April 27, 2019
Garrison Keillor celebrates National Poetry Month with poems & song at a benefit for Performing Arts of Woodstock.
CROONERS SUPPER CLUB
April 14, 2019
At 76 years old, Garrison Keillor makes his solo nightclub debut! 5:00 p.m.
March 28, 2019
Garrison Keillor heads to Steele County for a solo performance to benefit the Historical Society. 7:30 p.m.
February 24, 2019
“Old Friends” Garrison Keillor, Christine DiGiallonardo, Richard Dworsky reunite at Crooners. Shows at 5 p.m. and 8 p.m.
Fergus Falls, MN
February 23, 2019
“Old Friends” Garrison Keillor, Christine DiGiallonardo, Richard Dworsky reunite at A Center for the Arts. 7:30 p.m.
The Sorrow of Love
by William Butler Yeats
The quarrel of the sparrows in the eaves,
The full round moon and the star-laden sky,
And the loud song of the ever-singing leaves,
Had hid away earth’s old and weary cry.
And then you came with those red mournful lips,
And with you came the whole of the world’s tears,
And all the trouble of her laboring ships,
And all the trouble of her myriad years.
And now the sparrows warring in the eaves,
The curd-pale moon, the white stars in the sky,
And the loud chaunting of the unquiet leaves,
Are shaken with earth’s old and weary cry.
“The Sorrow of Love” by William Butler Yeats. Public domain.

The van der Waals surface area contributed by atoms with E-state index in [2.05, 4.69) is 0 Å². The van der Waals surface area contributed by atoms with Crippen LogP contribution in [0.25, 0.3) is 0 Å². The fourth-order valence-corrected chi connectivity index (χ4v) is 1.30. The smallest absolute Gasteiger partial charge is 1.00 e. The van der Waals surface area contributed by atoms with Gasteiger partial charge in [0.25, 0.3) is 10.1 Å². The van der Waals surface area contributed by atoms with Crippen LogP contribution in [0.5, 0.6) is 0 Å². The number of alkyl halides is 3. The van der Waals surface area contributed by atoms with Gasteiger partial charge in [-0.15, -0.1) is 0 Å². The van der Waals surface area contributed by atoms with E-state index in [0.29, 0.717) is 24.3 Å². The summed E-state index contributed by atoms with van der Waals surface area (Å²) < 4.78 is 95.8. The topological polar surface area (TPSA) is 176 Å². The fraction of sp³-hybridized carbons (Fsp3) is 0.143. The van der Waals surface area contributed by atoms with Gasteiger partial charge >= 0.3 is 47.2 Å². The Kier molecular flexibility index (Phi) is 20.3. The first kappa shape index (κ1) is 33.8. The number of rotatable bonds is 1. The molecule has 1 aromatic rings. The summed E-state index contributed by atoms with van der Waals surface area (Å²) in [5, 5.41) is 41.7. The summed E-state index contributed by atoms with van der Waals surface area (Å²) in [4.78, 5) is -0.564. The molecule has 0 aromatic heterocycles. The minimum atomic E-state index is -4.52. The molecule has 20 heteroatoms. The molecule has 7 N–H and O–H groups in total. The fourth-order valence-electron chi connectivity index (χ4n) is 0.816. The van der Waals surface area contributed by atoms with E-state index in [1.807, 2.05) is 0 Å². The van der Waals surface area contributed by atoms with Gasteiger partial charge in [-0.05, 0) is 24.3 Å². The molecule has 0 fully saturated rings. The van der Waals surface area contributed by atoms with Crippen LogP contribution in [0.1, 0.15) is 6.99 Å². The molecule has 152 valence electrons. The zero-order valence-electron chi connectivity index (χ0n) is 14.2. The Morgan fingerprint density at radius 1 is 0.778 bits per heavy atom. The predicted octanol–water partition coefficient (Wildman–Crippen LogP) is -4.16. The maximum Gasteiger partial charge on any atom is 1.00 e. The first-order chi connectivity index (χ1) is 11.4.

It’s the birthday of James Joyce, (books by this author) born in Dublin (1882), who said, “The demand that I make of my reader is that he should devote his whole life to reading my works.” Joyce wrote Ulysses (1922) and Finnegan’s Wake(1939);an autobiographical novel, Portrait of an Artist as a Young Man (1916); and a short-story collection, Dubliners (1914), among other works.
He was educated by Jesuits, first visited a prostitute at the age of 14, dropped out of medical school and aspired to be an opera star. He met and fell in love with a Galway hotel maid named Nora Barnacle when he was 22 years old, and he set the action of Ulysses on the day he had his first date with Nora, June 16, 1904. It’s now commemorated all over the world each year as Bloomsday, after the novel’s protagonist, Leopold Bloom.
Shortly after meeting Nora, he convinced her to leave Ireland with him and elope to continental Europe. He thought he’d lined up a teaching job as a language instructor, but that fell through, and he ended up working at a bank in Rome for a while. They were forever impoverished and constantly relying on Joyce’s brother Stanislaus for money.